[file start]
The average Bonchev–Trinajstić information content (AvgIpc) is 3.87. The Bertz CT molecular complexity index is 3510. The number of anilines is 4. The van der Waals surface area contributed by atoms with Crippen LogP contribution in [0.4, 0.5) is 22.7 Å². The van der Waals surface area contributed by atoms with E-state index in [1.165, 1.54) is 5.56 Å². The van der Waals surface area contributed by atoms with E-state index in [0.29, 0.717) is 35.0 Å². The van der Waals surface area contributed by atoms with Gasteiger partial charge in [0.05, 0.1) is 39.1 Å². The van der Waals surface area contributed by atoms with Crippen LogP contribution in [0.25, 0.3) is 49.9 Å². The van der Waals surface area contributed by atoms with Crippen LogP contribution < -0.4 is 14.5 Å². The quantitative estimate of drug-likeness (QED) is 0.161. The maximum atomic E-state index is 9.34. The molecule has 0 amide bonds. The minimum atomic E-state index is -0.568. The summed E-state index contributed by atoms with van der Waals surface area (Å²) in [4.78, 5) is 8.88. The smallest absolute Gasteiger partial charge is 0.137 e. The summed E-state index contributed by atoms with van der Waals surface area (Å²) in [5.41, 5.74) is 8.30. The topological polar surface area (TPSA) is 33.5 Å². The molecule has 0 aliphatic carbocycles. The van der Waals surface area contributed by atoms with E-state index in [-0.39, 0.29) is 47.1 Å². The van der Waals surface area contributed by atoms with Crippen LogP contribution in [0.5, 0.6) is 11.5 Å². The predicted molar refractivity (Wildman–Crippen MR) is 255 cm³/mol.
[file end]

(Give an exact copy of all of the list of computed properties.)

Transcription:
The average Bonchev–Trinajstić information content (AvgIpc) is 3.87. The Bertz CT molecular complexity index is 3510. The number of anilines is 4. The van der Waals surface area contributed by atoms with Crippen LogP contribution in [0.4, 0.5) is 22.7 Å². The van der Waals surface area contributed by atoms with E-state index in [1.165, 1.54) is 5.56 Å². The van der Waals surface area contributed by atoms with E-state index in [0.29, 0.717) is 35.0 Å². The van der Waals surface area contributed by atoms with Gasteiger partial charge in [0.05, 0.1) is 39.1 Å². The van der Waals surface area contributed by atoms with Crippen LogP contribution in [0.25, 0.3) is 49.9 Å². The van der Waals surface area contributed by atoms with Crippen LogP contribution < -0.4 is 14.5 Å². The quantitative estimate of drug-likeness (QED) is 0.161. The maximum atomic E-state index is 9.34. The molecule has 0 amide bonds. The minimum atomic E-state index is -0.568. The summed E-state index contributed by atoms with van der Waals surface area (Å²) in [4.78, 5) is 8.88. The smallest absolute Gasteiger partial charge is 0.137 e. The summed E-state index contributed by atoms with van der Waals surface area (Å²) in [5.41, 5.74) is 8.30. The topological polar surface area (TPSA) is 33.5 Å². The molecule has 0 aliphatic carbocycles. The van der Waals surface area contributed by atoms with E-state index in [-0.39, 0.29) is 47.1 Å². The van der Waals surface area contributed by atoms with Crippen LogP contribution in [0.5, 0.6) is 11.5 Å². The predicted molar refractivity (Wildman–Crippen MR) is 255 cm³/mol.